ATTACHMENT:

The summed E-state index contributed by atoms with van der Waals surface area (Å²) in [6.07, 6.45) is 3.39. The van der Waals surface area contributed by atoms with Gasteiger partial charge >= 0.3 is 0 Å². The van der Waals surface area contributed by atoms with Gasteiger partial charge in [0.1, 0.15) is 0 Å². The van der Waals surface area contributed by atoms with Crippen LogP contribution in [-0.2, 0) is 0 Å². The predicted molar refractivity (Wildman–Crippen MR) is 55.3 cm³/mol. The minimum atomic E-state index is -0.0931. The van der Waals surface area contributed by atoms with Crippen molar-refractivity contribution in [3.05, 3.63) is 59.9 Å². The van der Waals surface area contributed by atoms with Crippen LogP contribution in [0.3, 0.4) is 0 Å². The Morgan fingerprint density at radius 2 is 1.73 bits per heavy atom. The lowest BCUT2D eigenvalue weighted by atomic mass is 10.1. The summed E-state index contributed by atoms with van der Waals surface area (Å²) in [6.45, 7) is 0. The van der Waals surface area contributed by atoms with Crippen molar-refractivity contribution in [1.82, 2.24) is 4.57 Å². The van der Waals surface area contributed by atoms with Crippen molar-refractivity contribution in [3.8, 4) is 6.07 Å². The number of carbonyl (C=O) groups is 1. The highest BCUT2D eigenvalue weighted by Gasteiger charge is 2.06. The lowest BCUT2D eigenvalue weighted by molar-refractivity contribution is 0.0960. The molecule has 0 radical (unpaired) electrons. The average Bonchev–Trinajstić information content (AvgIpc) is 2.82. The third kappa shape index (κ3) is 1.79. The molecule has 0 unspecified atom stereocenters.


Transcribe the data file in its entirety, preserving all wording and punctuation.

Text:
The summed E-state index contributed by atoms with van der Waals surface area (Å²) in [6.07, 6.45) is 3.39. The van der Waals surface area contributed by atoms with Gasteiger partial charge >= 0.3 is 0 Å². The van der Waals surface area contributed by atoms with Gasteiger partial charge in [0.1, 0.15) is 0 Å². The van der Waals surface area contributed by atoms with Crippen LogP contribution in [-0.2, 0) is 0 Å². The predicted molar refractivity (Wildman–Crippen MR) is 55.3 cm³/mol. The minimum atomic E-state index is -0.0931. The van der Waals surface area contributed by atoms with Crippen molar-refractivity contribution in [3.05, 3.63) is 59.9 Å². The van der Waals surface area contributed by atoms with Crippen LogP contribution in [0.3, 0.4) is 0 Å². The Morgan fingerprint density at radius 2 is 1.73 bits per heavy atom. The lowest BCUT2D eigenvalue weighted by atomic mass is 10.1. The summed E-state index contributed by atoms with van der Waals surface area (Å²) in [6.45, 7) is 0. The van der Waals surface area contributed by atoms with Crippen molar-refractivity contribution in [1.82, 2.24) is 4.57 Å². The van der Waals surface area contributed by atoms with Crippen molar-refractivity contribution in [3.8, 4) is 6.07 Å². The number of carbonyl (C=O) groups is 1. The highest BCUT2D eigenvalue weighted by Gasteiger charge is 2.06. The lowest BCUT2D eigenvalue weighted by molar-refractivity contribution is 0.0960. The molecule has 0 radical (unpaired) electrons. The average Bonchev–Trinajstić information content (AvgIpc) is 2.82. The third kappa shape index (κ3) is 1.79. The molecule has 0 unspecified atom stereocenters.